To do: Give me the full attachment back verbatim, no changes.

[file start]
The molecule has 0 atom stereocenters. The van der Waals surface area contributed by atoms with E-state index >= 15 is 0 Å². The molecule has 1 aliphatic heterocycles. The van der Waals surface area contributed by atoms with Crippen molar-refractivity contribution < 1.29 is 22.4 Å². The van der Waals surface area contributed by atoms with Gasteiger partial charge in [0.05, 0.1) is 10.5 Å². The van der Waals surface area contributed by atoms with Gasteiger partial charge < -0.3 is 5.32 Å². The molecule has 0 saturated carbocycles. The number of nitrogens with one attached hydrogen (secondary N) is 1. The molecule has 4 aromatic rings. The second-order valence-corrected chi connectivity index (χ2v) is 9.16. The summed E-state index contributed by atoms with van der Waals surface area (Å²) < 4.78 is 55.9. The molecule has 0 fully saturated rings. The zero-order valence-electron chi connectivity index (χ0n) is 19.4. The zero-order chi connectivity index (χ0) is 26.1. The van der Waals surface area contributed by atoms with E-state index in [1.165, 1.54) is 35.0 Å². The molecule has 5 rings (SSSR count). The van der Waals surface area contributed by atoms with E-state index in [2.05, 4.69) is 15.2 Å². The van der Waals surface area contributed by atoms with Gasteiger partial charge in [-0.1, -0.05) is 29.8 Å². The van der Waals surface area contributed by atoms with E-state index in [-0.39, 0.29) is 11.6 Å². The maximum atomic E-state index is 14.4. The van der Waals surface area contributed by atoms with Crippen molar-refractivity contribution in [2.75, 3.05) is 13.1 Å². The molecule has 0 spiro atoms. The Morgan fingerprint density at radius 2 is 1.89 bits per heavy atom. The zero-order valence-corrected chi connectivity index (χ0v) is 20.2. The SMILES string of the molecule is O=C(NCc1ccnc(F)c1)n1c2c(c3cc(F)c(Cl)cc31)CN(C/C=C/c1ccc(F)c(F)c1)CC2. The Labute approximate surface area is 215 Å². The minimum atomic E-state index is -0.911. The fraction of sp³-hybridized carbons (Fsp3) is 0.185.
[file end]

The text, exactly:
The molecule has 0 atom stereocenters. The van der Waals surface area contributed by atoms with E-state index >= 15 is 0 Å². The molecule has 1 aliphatic heterocycles. The van der Waals surface area contributed by atoms with Crippen molar-refractivity contribution < 1.29 is 22.4 Å². The van der Waals surface area contributed by atoms with Gasteiger partial charge in [0.05, 0.1) is 10.5 Å². The van der Waals surface area contributed by atoms with Gasteiger partial charge < -0.3 is 5.32 Å². The molecule has 0 saturated carbocycles. The number of nitrogens with one attached hydrogen (secondary N) is 1. The molecule has 4 aromatic rings. The second-order valence-corrected chi connectivity index (χ2v) is 9.16. The summed E-state index contributed by atoms with van der Waals surface area (Å²) < 4.78 is 55.9. The molecule has 0 fully saturated rings. The zero-order valence-electron chi connectivity index (χ0n) is 19.4. The zero-order chi connectivity index (χ0) is 26.1. The van der Waals surface area contributed by atoms with E-state index in [1.165, 1.54) is 35.0 Å². The molecule has 5 rings (SSSR count). The van der Waals surface area contributed by atoms with E-state index in [2.05, 4.69) is 15.2 Å². The van der Waals surface area contributed by atoms with Gasteiger partial charge in [-0.1, -0.05) is 29.8 Å². The van der Waals surface area contributed by atoms with E-state index in [-0.39, 0.29) is 11.6 Å². The maximum atomic E-state index is 14.4. The van der Waals surface area contributed by atoms with Crippen molar-refractivity contribution in [2.75, 3.05) is 13.1 Å². The molecule has 0 spiro atoms. The Morgan fingerprint density at radius 2 is 1.89 bits per heavy atom. The zero-order valence-corrected chi connectivity index (χ0v) is 20.2. The SMILES string of the molecule is O=C(NCc1ccnc(F)c1)n1c2c(c3cc(F)c(Cl)cc31)CN(C/C=C/c1ccc(F)c(F)c1)CC2. The Labute approximate surface area is 215 Å². The minimum atomic E-state index is -0.911. The fraction of sp³-hybridized carbons (Fsp3) is 0.185.